• between individuals or groups, 
  • with a mutual understanding and respect of each other’s values, beliefs, preferences and culture, 
  • to promote equity in healthcare with the goals of providing optimal patient care.

What Does Culturally-Sensitive Communication Look Like in Practice?

One of the ways we implement culturally sensitive communication is through the use of the Ethnographic Interview.

History of the Ethnographic Interview

The Ethnographic Interview was made known by David Spradley, a professor of Anthropology at Macalaster College in St. Paul, Minnesota. He published the book, The Ethnographic Interview in 1979, among many other books on the topic during his career.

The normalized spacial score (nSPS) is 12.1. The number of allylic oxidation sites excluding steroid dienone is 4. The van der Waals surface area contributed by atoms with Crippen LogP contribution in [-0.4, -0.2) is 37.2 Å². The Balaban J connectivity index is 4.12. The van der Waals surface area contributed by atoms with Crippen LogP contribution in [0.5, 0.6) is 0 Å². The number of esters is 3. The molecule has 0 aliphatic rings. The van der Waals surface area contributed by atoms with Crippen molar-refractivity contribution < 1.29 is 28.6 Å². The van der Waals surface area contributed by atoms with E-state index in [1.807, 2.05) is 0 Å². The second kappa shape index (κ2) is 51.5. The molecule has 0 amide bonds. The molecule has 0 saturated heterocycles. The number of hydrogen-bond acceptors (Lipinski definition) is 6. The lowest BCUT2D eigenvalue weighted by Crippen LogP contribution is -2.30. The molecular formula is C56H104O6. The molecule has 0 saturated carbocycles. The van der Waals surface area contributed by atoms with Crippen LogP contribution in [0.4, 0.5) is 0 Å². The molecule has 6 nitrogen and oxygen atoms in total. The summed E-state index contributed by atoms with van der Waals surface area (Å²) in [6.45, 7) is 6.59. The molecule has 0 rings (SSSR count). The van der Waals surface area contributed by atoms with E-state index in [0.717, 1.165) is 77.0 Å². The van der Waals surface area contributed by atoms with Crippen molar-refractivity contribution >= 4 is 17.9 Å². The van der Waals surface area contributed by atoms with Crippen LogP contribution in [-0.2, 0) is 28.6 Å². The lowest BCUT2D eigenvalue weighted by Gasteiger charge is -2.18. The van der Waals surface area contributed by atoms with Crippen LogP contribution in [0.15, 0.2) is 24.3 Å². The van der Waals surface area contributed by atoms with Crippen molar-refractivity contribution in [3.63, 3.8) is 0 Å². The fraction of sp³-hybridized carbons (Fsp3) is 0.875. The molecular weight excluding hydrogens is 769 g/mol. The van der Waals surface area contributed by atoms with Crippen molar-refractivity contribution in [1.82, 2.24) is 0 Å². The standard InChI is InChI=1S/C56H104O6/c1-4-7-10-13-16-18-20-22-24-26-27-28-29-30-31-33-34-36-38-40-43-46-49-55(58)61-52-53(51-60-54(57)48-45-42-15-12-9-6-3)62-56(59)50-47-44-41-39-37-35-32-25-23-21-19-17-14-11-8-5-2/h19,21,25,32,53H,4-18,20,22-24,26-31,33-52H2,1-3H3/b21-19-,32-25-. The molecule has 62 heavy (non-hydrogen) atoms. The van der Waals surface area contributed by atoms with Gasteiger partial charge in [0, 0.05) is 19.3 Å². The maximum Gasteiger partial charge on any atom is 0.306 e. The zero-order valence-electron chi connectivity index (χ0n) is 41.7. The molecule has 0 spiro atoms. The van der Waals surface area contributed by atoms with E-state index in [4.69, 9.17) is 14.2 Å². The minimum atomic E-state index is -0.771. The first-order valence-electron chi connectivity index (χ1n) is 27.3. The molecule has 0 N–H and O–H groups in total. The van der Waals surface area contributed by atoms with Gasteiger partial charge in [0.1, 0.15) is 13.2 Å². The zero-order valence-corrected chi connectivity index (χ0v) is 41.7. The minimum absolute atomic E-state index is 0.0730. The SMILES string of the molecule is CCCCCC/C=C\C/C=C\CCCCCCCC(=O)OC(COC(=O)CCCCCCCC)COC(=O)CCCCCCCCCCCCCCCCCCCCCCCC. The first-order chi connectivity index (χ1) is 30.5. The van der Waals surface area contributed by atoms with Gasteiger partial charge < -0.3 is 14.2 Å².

Carol Westby Applied the Ethnographic Interview to Speech-Language Pathology

Carol Westby and colleagues applied the Ethnographic Interview to the field of speech pathology to help SLPs ask the right questions in the right ways to facilitate rapport with families. This article is a quick read that is worth your time. 

“The ways that questions are asked can either facilitate or disrupt the development of rapport… Introducing questions too quickly can turn interview into formal interrogations. Rapport will evaporate and informants may discontinue their cooperation.” Westby, Burda and Mehta, 2003

Interviews typically start with descriptive questions, such as, ““What is a typical day for you and your child?” As the parent responds, the evaluator:

  • notes trends in the focus of the parent’s natural conversation 
  • pays attention to topics the parent introduces spontaneously
  • asks for descriptions of everyday experiences, which helps them see the parent’s perspective during different situations. 
  • avoids paraphrasing and instead repeating the parent’s words when probing for more information.

Types of Questions in the Ethnographic Interview